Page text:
The Best Books of March, 2016

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Remember when March meant a whole week off from school, and maybe a trip to the beach? For most of us, those days are gone, but you can still get away from it all with the help of a good book. (It might also help to turn off the TV, with its hourly reminders of the increasingly insane presidential election.) New books this month include a look at America’s psychedelic subculture, an exploration of one of the most famous rivalries in college sports, an Irish novel about an oddball man and his oddball dog, and a hilarious look at the people who love (and loathe) the Queen of Pop. 

Spill Simmer Falter Wither, Sara Baume (Houghton Mifflin Harcourt)
Originally published last year by a small Irish press to massive acclaim, this debut novel by visual artist and writer Baume follows a 57-year-old outcast who takes his rescue dog, One-Eye, on a long road trip around Ireland after the people in their hometown become suspicious of them. The book won last year’s Rooney Prize for Irish Literature.

The Legends Club: Dean Smith, Mike Krzyzewski, Jim Valvano, and an Epic College Basketball Rivalry, John Feinstein
Popular sportswriter John Feinstein (A Season on the Brink) goes back to the ‘80s to explore one of college basketball’s most legendary rivalries: the longtime fight between the University of North Carolina (coached by Dean Smith), Duke University (Mike Krzyzewski), and North Carolina State University (the late Jim “Jimmy V” Valvano).

The Ancient Minstrel: Novellas, Jim Harrison (Grove)
Harrison, the prolific poet and novelist (Legends of the Fall) returns with his eighth collection of novellas. The three works in his latest book deal with an elderly Montana author who finds himself in charge of a litter of piglets, a cult with a weird relationship with a group of howler monkeys at a zoo, and a woman reminiscing about her time in England during the Blitz.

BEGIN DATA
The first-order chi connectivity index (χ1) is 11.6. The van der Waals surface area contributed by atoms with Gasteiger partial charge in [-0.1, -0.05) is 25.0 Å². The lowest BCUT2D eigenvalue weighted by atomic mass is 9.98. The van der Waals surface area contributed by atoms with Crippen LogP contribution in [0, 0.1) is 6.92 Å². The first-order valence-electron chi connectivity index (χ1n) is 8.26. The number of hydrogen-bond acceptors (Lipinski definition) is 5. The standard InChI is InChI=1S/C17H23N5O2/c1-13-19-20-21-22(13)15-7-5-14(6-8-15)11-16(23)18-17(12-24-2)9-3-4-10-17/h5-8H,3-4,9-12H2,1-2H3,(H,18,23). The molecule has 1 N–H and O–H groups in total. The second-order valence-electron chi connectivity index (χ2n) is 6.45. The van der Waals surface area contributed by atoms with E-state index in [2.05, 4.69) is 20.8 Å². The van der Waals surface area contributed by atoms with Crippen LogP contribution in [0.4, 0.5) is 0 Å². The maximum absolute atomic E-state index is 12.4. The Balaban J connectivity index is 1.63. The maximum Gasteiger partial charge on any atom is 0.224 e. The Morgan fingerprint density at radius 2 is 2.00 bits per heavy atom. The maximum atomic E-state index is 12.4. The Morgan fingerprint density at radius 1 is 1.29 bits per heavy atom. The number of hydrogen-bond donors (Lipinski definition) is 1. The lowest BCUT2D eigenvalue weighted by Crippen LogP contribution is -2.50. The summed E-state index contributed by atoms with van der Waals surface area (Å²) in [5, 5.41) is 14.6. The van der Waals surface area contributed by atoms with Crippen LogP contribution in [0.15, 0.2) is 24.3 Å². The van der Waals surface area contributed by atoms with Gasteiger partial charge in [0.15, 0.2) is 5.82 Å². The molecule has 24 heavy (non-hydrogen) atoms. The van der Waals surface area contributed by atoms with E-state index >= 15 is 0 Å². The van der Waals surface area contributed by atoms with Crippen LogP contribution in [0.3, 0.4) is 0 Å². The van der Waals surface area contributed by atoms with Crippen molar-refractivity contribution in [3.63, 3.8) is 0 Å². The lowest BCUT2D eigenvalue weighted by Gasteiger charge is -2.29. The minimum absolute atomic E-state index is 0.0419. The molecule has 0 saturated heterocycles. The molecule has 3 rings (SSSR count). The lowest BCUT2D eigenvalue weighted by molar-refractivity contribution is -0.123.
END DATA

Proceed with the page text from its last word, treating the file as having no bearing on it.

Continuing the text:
Heads: A Biography of Psychedelic America, Jesse Jarnow (Da Capo)
Writer and radio DJ Jesse Jarnow follows up his 2012 book about Yo La Tengo and indie rock with one about America’s psychedelic subculture. The book looks at hallucinogenic drugs, how the hippie culture has adapted to the Internet, and, of course, the Grateful Dead, which have become much more than just a band to those living the psychedelic lifestyle.

The Association of Small Bombs, Karan Mahajan (Viking)
The second novel from Austin-based writer Mahajan (Family Planning) focuses on how terrorism affects everyone involved in it. The book tells the story of three boys in a Delhi marketplace when a bomb goes off — two are killed, and the third must learn to live with his physical and psychological wounds. 

A History of Violence: Living and Dying in Central America, Óscar Martínez, translated by Daniela Maria Ugaz and John Washington (Verso)
Journalist Martínez, author of The Beast, explores the epidemic of violent crime in central America, traveling to El Salvador, Honduras, Guatemala, Nicaragua, and southern Mexico. His book deals with human trafficking, drugs, and gang homicides, and makes the case that North Americans should be worried about what’s going on in the countries to the south. 

Madonnaland: And Other Detours into Fame and Fandom, Alina Simone (University of Texas Press)
Musician and writer Simone, author of the hilarious You Must Go and Win and Note to Self, returns with an exploration of the Material Girl and her fans (and detractors). Simone’s book is more than a portrait of Madonna and the people who love her, it’s a reflection on the nature of pop music fandom.